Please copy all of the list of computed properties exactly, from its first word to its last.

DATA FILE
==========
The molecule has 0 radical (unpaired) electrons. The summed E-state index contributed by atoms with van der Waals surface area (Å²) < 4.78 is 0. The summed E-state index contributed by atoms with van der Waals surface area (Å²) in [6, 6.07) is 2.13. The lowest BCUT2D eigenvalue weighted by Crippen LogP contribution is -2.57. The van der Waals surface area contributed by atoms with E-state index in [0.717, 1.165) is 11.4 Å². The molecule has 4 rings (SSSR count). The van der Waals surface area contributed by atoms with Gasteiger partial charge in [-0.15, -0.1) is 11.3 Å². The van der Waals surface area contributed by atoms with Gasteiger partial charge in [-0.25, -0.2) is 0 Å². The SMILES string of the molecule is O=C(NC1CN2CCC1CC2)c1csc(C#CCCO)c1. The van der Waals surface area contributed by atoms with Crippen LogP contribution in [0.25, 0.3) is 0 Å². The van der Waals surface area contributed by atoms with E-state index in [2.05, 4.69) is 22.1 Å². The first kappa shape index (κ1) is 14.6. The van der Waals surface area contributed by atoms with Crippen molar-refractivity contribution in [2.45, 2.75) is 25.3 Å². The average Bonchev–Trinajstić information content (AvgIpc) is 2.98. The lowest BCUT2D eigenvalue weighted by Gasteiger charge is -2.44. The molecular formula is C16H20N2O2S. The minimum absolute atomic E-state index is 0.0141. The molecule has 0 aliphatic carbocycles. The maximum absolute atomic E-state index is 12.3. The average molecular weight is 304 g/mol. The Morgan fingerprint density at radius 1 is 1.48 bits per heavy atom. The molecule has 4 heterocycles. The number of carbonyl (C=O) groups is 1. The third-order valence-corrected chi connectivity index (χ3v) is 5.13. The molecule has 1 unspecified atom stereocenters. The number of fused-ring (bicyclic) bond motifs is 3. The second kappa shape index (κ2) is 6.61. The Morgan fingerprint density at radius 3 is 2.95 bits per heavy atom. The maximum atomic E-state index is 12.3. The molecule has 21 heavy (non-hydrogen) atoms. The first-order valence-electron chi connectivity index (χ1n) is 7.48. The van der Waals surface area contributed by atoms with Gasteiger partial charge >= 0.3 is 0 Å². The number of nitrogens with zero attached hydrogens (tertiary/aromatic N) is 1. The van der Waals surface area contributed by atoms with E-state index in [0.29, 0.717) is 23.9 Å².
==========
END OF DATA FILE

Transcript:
The molecule has 0 radical (unpaired) electrons. The summed E-state index contributed by atoms with van der Waals surface area (Å²) < 4.78 is 0. The summed E-state index contributed by atoms with van der Waals surface area (Å²) in [6, 6.07) is 2.13. The lowest BCUT2D eigenvalue weighted by Crippen LogP contribution is -2.57. The van der Waals surface area contributed by atoms with E-state index in [0.717, 1.165) is 11.4 Å². The molecule has 4 rings (SSSR count). The van der Waals surface area contributed by atoms with Gasteiger partial charge in [-0.15, -0.1) is 11.3 Å². The van der Waals surface area contributed by atoms with Gasteiger partial charge in [-0.25, -0.2) is 0 Å². The SMILES string of the molecule is O=C(NC1CN2CCC1CC2)c1csc(C#CCCO)c1. The van der Waals surface area contributed by atoms with Crippen LogP contribution in [0.25, 0.3) is 0 Å². The van der Waals surface area contributed by atoms with E-state index in [2.05, 4.69) is 22.1 Å². The first kappa shape index (κ1) is 14.6. The van der Waals surface area contributed by atoms with Crippen molar-refractivity contribution in [2.45, 2.75) is 25.3 Å². The average Bonchev–Trinajstić information content (AvgIpc) is 2.98. The lowest BCUT2D eigenvalue weighted by Gasteiger charge is -2.44. The molecular formula is C16H20N2O2S. The minimum absolute atomic E-state index is 0.0141. The molecule has 0 aliphatic carbocycles. The maximum absolute atomic E-state index is 12.3. The average molecular weight is 304 g/mol. The Morgan fingerprint density at radius 1 is 1.48 bits per heavy atom. The molecule has 4 heterocycles. The number of carbonyl (C=O) groups is 1. The third-order valence-corrected chi connectivity index (χ3v) is 5.13. The molecule has 1 unspecified atom stereocenters. The number of fused-ring (bicyclic) bond motifs is 3. The second kappa shape index (κ2) is 6.61. The Morgan fingerprint density at radius 3 is 2.95 bits per heavy atom. The maximum atomic E-state index is 12.3. The molecule has 21 heavy (non-hydrogen) atoms. The first-order valence-electron chi connectivity index (χ1n) is 7.48. The van der Waals surface area contributed by atoms with Gasteiger partial charge >= 0.3 is 0 Å². The number of nitrogens with zero attached hydrogens (tertiary/aromatic N) is 1. The van der Waals surface area contributed by atoms with E-state index in [0.29, 0.717) is 23.9 Å².